Ancient playa in Glenelg Region, Gale Crater, Mars: evidence derived from the polygonal flagstone network in mudstone imaged by Curiosity
Stewart, Gary Wayne
MetadataShow full item record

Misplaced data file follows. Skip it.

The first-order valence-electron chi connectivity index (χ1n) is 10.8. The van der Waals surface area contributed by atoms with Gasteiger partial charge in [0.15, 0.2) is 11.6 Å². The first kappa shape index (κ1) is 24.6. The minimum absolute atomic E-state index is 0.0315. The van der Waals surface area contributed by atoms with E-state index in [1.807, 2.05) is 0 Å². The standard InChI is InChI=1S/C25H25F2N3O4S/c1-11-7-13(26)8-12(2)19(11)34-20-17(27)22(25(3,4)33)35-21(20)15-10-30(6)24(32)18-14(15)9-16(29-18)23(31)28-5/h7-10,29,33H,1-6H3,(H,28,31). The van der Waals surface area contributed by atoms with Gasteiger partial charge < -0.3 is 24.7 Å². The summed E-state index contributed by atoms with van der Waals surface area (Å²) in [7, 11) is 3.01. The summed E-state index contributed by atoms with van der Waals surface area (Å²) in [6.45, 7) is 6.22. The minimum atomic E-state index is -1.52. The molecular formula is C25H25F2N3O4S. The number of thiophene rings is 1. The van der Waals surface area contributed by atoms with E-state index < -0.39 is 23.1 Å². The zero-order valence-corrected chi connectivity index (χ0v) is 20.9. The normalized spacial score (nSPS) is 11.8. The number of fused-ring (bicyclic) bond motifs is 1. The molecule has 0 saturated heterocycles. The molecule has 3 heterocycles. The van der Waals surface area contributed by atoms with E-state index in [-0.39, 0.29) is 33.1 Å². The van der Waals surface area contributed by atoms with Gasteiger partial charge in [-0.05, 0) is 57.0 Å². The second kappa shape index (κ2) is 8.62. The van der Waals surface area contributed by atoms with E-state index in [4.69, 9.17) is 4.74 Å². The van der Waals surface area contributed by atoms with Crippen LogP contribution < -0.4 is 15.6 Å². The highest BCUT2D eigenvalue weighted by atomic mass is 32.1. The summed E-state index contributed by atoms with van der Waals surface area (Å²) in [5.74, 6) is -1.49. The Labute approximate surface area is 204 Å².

Polygonal patterned surfaces (PPS) are common on Mars, and found in the Glenelg region of Gale Crater that was extensively studied with the Curiosity rover in the first 200 sols of the Mars Science Laboratory (MSL) mission. PPS can form by various mechanisms that lead to volumetric contraction of the regolith, sediments, or bedrock. It is hypothesized that a network of contraction fractures formed at Glenelg as the fine-grained clay-rich sediment lost moisture, and produced the distinct array of widely spaced flagstones approaching one meter in width evident in images from Curiosity. This study suggests that Glenelg PPS is not the product of thermal contraction of permafrost as noted elsewhere on Mars. The uniform distributions of fracture orientation and spacing between flagstones, large volumetric contraction, fine-grained texture of the sediments, and presence of swelling clays are all consistent with the PPS forming in a drying playa. These findings are in agreement with diverse, recent studies suggesting that Glenelg is a former lake bed at the base of an alluvial fan. This would imply that Glenelg PPS formed when the surface temperature and air pressure supported liquid water, and allowed temporary playa conditions of sufficient duration to permit ponding, sediment accumulation, and desiccation.